BMC health services research 2017 08 0417(1) 529 doi 10.1186/s12913-017-2487-6
Patient-centered care promotes the inclusion of the most prominent and important member of the health care team, the patient, as an active participant in information exchange and decision making. Patient self-management of a chronic disease requires the patient to bridge the gap between multiple care settings and providers. Hospitalizations often disrupt established self-management routines. Access to medical information during hospitalization reflects patients’ rights to partner in their own care and has the potential to improve self-management as well as promote informed decision making during and after hospitalization. The objectives of this study were to elicit the perspectives of patients with chronic disease about desired medical information content and access during hospitalization.
This exploratory study incorporated a qualitative approach. The online survey included the research team created open and limited response survey, demographic and hospital characteristic questions, and the Patient Activation Measurement instrument (PAM®). Convenience and social media snowball sampling were used to recruit participants through patient support groups, email invitations, listservs, and blogs. The research team employed descriptive statistics and qualitative content analysis techniques.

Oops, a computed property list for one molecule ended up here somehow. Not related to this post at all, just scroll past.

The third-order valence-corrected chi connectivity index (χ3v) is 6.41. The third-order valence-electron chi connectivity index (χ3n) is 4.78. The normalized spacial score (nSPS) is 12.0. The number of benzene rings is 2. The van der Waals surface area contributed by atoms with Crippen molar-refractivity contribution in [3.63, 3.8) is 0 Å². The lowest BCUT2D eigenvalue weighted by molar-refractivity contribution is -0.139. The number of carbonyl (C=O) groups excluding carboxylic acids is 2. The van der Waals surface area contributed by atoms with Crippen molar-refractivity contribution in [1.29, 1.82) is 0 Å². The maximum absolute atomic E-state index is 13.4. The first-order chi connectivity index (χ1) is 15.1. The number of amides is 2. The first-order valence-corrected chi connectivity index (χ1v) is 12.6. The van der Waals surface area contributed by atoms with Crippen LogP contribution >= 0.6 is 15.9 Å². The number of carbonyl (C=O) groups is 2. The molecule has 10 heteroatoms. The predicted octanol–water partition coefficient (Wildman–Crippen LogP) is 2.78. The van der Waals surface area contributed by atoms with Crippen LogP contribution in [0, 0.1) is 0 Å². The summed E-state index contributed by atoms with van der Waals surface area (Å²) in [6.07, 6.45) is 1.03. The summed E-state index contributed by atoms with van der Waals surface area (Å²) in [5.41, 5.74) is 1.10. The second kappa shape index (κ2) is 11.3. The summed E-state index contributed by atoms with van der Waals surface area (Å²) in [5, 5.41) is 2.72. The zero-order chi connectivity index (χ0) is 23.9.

The study sample (n = 34) ranged in age from 20 to 76 (μ = 48; SD = 16.87), Caucasian (91%, n = 31), female (88%, n = 30) and very highly educated (64%, n = 22 were college graduates). The PAM® survey revealed a highly activated sample. Qualitative analysis of the open-ended question responses resulted in six themes: Caring for myself; I want to know everything; Include me during handoff and rounds; What I expect; You’re not listening; and Tracking my health information.
This study revealed that hospitalized patients want to be included in provider discussions, such as nursing bedside handoff and medical rounds. Only a few participants had smooth transitions from hospital to home. Participants expressed frustration with failures in communication among their providers during and after hospitalization and provider behaviors that interfered with patient provider communication processes. Patients also identified interest in maintaining their own health histories and information but most had to "cobble together" a myriad of methods to keep track of their evolving condition during hospitalization.